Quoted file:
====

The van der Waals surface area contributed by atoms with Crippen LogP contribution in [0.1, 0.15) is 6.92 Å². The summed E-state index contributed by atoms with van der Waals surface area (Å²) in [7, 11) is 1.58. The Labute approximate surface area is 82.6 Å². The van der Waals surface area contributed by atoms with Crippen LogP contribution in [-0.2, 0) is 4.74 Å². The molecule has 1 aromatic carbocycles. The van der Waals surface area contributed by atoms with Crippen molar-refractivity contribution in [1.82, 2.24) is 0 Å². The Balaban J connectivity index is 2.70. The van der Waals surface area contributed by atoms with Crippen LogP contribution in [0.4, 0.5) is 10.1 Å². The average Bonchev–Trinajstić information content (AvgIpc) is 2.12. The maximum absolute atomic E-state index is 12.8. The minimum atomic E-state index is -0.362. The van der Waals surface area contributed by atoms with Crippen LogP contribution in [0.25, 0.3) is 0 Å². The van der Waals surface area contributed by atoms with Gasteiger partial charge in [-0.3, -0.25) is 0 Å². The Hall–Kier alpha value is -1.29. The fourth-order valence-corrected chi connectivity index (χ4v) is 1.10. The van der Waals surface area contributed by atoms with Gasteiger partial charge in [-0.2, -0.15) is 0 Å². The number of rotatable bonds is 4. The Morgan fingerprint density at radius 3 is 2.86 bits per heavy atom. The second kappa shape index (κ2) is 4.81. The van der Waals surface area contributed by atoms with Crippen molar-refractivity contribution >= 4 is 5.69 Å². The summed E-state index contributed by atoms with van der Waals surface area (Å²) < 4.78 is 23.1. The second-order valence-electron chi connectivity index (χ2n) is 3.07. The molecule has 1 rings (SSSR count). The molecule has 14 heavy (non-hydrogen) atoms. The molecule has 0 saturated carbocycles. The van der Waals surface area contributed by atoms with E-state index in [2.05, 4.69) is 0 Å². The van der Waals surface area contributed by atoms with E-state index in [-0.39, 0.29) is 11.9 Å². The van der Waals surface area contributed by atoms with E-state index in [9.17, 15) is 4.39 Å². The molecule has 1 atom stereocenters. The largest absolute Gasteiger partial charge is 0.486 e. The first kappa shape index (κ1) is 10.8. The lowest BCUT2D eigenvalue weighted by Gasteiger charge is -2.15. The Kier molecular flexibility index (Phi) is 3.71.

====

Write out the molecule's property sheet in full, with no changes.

The van der Waals surface area contributed by atoms with Crippen LogP contribution in [0.1, 0.15) is 6.92 Å². The summed E-state index contributed by atoms with van der Waals surface area (Å²) in [7, 11) is 1.58. The Labute approximate surface area is 82.6 Å². The van der Waals surface area contributed by atoms with Crippen LogP contribution in [-0.2, 0) is 4.74 Å². The molecule has 1 aromatic carbocycles. The van der Waals surface area contributed by atoms with Crippen molar-refractivity contribution in [1.82, 2.24) is 0 Å². The Balaban J connectivity index is 2.70. The van der Waals surface area contributed by atoms with Crippen LogP contribution in [0.4, 0.5) is 10.1 Å². The average Bonchev–Trinajstić information content (AvgIpc) is 2.12. The maximum absolute atomic E-state index is 12.8. The minimum atomic E-state index is -0.362. The van der Waals surface area contributed by atoms with Crippen LogP contribution in [0.25, 0.3) is 0 Å². The van der Waals surface area contributed by atoms with Gasteiger partial charge in [-0.3, -0.25) is 0 Å². The Hall–Kier alpha value is -1.29. The fourth-order valence-corrected chi connectivity index (χ4v) is 1.10. The van der Waals surface area contributed by atoms with Gasteiger partial charge in [-0.2, -0.15) is 0 Å². The number of rotatable bonds is 4. The Morgan fingerprint density at radius 3 is 2.86 bits per heavy atom. The second kappa shape index (κ2) is 4.81. The van der Waals surface area contributed by atoms with Crippen molar-refractivity contribution >= 4 is 5.69 Å². The summed E-state index contributed by atoms with van der Waals surface area (Å²) < 4.78 is 23.1. The second-order valence-electron chi connectivity index (χ2n) is 3.07. The molecule has 1 rings (SSSR count). The molecule has 14 heavy (non-hydrogen) atoms. The molecule has 0 saturated carbocycles. The van der Waals surface area contributed by atoms with E-state index in [2.05, 4.69) is 0 Å². The van der Waals surface area contributed by atoms with E-state index in [-0.39, 0.29) is 11.9 Å². The van der Waals surface area contributed by atoms with E-state index in [9.17, 15) is 4.39 Å². The molecule has 1 atom stereocenters. The largest absolute Gasteiger partial charge is 0.486 e. The first kappa shape index (κ1) is 10.8. The lowest BCUT2D eigenvalue weighted by Gasteiger charge is -2.15. The Kier molecular flexibility index (Phi) is 3.71.